"And that they are the right two to play."
Both Dixon and Bolden came in for plenty of criticism last season, and more than a few Tide fans were anxious to see new starters at cornerback this fall. But it's Thurmond's job to evaluate his athletes. He explained, "I don't care what people say. I see them every day. Those people don't see them like I do. We know what our people can do. We evaluate every practice, every repetition. We know what they've done in the off season in the weight room. We see them in meetings. We know how they understand the system--all those things."
Finally healthy after off-season surgery on his shoulder and knee, Hirchel Bolden started at right cornerback versus MTSU. On the day the senior played 63 snaps and was credited with two tackles and one pass break-up. "Hirchel played extremely well," Thurmond said. "He was our Defensive Back of the Week. (The MTSU coaches) tested him early. They wanted to see if he could make an open-field tackle. They threw a couple of ‘bubbles' at him. They threw a couple of ‘hitches' at him. He made those tackles.
"Then they said, ‘Okay, he's gonna make those plays. We'll take him up top.' They tried it three times and he made every one of those plays."
On one notable play, the Blue Raiders isolated Bolden one-on-one with a receiver on a post pattern down the field. But Bolden ran stride-for-stride with his man, turning to locate the football and knocking it down. Thurmond assessed his performance. "Hirchel played with great confidence. He played with a lot of stability. He got other people around him lined up well."
On the opposite side, Gerald ‘Smoke' Dixon also took 63 snaps. He finished with three tackles on the stat sheet. "Gerald played outside and inside, when he played nickel," Thurmond said. "We have a stat that we keep that we call ‘critical plays.' Smoke was 11-for-12 and Hirchel was 6-for-6 on critical plays that they were directly involved in."
The season has barely begun, but so far Thurmond is happy with his two senior starters. "They met the challenge. They played well. It's nice to see two seniors do well. Anytime an athlete steps up and plays well, it's obviously good for his confidence."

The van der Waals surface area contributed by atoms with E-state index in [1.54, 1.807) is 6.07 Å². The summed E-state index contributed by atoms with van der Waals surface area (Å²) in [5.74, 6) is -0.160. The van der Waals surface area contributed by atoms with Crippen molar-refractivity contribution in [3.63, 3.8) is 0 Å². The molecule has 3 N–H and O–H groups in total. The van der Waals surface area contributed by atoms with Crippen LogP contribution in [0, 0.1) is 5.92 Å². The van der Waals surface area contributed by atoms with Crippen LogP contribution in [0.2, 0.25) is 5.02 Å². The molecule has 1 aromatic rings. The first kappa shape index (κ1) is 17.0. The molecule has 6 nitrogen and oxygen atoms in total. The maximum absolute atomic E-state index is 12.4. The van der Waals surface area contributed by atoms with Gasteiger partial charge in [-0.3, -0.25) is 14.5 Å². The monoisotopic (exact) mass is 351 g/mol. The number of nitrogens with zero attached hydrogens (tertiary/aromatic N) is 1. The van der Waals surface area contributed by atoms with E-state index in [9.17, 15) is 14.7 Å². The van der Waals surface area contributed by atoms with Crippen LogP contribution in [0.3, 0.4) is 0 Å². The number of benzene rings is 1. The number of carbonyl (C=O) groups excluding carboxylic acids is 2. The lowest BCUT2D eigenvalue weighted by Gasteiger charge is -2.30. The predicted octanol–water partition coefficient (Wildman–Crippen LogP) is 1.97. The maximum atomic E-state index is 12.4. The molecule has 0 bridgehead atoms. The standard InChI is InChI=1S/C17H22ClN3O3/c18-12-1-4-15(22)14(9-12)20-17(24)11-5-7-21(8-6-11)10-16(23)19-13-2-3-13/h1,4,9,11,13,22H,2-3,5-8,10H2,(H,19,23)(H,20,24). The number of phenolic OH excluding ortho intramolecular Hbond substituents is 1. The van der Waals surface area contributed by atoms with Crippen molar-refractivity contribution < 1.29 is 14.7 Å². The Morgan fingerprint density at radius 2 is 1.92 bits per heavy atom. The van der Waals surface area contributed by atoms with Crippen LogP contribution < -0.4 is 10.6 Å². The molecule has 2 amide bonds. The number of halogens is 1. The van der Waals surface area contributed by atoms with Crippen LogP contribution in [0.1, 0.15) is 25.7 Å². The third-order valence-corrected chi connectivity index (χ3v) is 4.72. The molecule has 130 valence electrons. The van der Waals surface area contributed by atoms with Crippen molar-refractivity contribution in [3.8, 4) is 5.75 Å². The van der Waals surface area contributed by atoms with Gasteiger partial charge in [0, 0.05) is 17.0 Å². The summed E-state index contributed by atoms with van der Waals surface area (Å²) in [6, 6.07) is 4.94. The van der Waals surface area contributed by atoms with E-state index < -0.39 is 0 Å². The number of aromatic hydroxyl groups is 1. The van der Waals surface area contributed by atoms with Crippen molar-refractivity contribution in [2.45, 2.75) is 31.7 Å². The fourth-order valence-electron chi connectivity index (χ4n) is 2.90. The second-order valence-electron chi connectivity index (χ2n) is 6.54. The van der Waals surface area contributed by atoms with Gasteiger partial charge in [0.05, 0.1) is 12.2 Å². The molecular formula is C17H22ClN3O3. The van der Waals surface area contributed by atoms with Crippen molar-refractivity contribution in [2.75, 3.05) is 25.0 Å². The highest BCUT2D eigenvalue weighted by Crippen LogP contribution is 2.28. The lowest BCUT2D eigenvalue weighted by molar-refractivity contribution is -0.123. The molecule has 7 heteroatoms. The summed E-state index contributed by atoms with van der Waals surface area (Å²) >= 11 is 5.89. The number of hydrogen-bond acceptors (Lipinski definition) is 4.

Bolden and Dixon started and handled the majority of snaps, but reserve cornerbacks Roberto McBride, Anthony Madison and Charley Peprah also saw action. "We've got several guys that we can play," Thurmond explained. "Bert could be in the game, Anthony could, Charley Peprah could be in and (junior college transfer) David Scott is really making progress the last couple of weeks. We've got people that can go in the game and packages where you will see other people."
In what was a slight surprise, Roberto McBride returned punts in Saturday's opener. On defense he was in for 29 snaps. "Roberto played okay," Thurmond said. "He made a couple of plays. He made some tackles. He gained some experience."
Standing only 5-9, Anthony Madison is a dynamo on the playing field. Thurmond assessed the play of his redshirt freshman. "Great energy. Great energy. It's fun when Anthony goes out there. We tried to get him in the right spots where he could have some success. They tried to throw a ‘hitch and go' on him. He saw the route really well, and he made a play. He wasn't 100 percent perfect in his position, but he made the play."
Charley Peprah is Thurmond's other highly touted redshirt freshman. "Charley was really physical," Thurmond said. "He was in on several tackles. There are a couple of things we've got to work on, but that's as always."
Peprah did give up a long pass on a route on which he got turned around. "He got spun around on that one play; he spun to the outside," Thurmond explained. "Instead of just speed-turning and coming back like he's done a million times in practice, he just did not make it. That's part of being the first time in a game at Alabama."
Despite countless reps in practice, it's impossible to duplicate actual game conditions. "That's what you're trying to do with young guys," Thurmond said. "You want to put them in as many game-like situations as you can. But you can't simulate games."
Things can always change, but right now Alabama has two senior starters at cornerback with several talented youngsters providing depth. "That's what you always want," Thurmond said. "You always want to be able to bring your young guys along with older guys. It's like when you're a little kid and you go out with your older brother, that's just a good feeling. You know he'll look out for you and get you through some rough spots. We've got older guys that can teach the younger guys. It's a great situation for us."
The 2002 season is only Thurmond's second year with the Tide, and he sees good things ahead. "It's so much easier to coach each year that you're in a program, because the younger guys learn from the older guys. That's why the Florida States and the Nebraskas---those staffs have been in place for long periods of time, their systems have been in place for a long time. That's why they're successful.
"There aren't any quick fixes. There is only doing things right day after day after day after day. Your players hear the same thing every day. That's what we're working toward."
A graduate of Tulsa, Thurmond eight years coaching high school football in Oklahoma. His college coaching resume includes stints at the University of Oklahoma and his alma mater.
So Saturday's game between the Tide and Sooners will be something of a homecoming. "I'm from there; Oklahoma is a special place," Thurmond said. "I enjoyed coaching there. I've enjoyed coaching every place I've ever been. It'll be fun to go back there.
"These are the kind of games that you look forward to being in."